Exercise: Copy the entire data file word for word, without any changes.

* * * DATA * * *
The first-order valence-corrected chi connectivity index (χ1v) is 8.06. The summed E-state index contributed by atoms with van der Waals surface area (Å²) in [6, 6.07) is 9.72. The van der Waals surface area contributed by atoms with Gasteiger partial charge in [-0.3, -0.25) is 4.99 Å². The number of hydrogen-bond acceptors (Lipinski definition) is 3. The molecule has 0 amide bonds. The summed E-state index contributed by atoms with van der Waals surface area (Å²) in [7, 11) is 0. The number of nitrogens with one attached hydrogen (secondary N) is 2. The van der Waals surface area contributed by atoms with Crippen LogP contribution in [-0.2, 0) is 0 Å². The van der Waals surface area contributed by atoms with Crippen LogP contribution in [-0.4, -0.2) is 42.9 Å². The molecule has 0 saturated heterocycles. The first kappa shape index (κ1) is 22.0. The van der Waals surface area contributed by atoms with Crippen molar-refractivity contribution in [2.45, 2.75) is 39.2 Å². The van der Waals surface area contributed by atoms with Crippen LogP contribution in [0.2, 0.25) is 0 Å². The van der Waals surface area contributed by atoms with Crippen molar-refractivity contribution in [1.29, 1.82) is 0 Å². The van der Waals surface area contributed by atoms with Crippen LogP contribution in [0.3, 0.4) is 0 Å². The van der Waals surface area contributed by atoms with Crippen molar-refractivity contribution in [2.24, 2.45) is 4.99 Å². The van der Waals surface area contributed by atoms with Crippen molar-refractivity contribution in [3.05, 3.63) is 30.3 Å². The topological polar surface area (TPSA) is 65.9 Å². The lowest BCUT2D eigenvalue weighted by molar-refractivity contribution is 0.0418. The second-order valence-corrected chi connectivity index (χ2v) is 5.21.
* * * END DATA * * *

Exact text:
The first-order valence-corrected chi connectivity index (χ1v) is 8.06. The summed E-state index contributed by atoms with van der Waals surface area (Å²) in [6, 6.07) is 9.72. The van der Waals surface area contributed by atoms with Gasteiger partial charge in [-0.3, -0.25) is 4.99 Å². The number of hydrogen-bond acceptors (Lipinski definition) is 3. The molecule has 0 amide bonds. The summed E-state index contributed by atoms with van der Waals surface area (Å²) in [7, 11) is 0. The number of nitrogens with one attached hydrogen (secondary N) is 2. The van der Waals surface area contributed by atoms with Crippen LogP contribution in [-0.2, 0) is 0 Å². The van der Waals surface area contributed by atoms with Crippen LogP contribution in [-0.4, -0.2) is 42.9 Å². The molecule has 0 saturated heterocycles. The first kappa shape index (κ1) is 22.0. The van der Waals surface area contributed by atoms with Crippen molar-refractivity contribution in [2.45, 2.75) is 39.2 Å². The van der Waals surface area contributed by atoms with Crippen LogP contribution in [0.2, 0.25) is 0 Å². The van der Waals surface area contributed by atoms with Crippen molar-refractivity contribution in [1.29, 1.82) is 0 Å². The van der Waals surface area contributed by atoms with Crippen LogP contribution in [0.3, 0.4) is 0 Å². The van der Waals surface area contributed by atoms with Crippen molar-refractivity contribution in [2.24, 2.45) is 4.99 Å². The van der Waals surface area contributed by atoms with Crippen molar-refractivity contribution in [3.05, 3.63) is 30.3 Å². The topological polar surface area (TPSA) is 65.9 Å². The lowest BCUT2D eigenvalue weighted by molar-refractivity contribution is 0.0418. The second-order valence-corrected chi connectivity index (χ2v) is 5.21.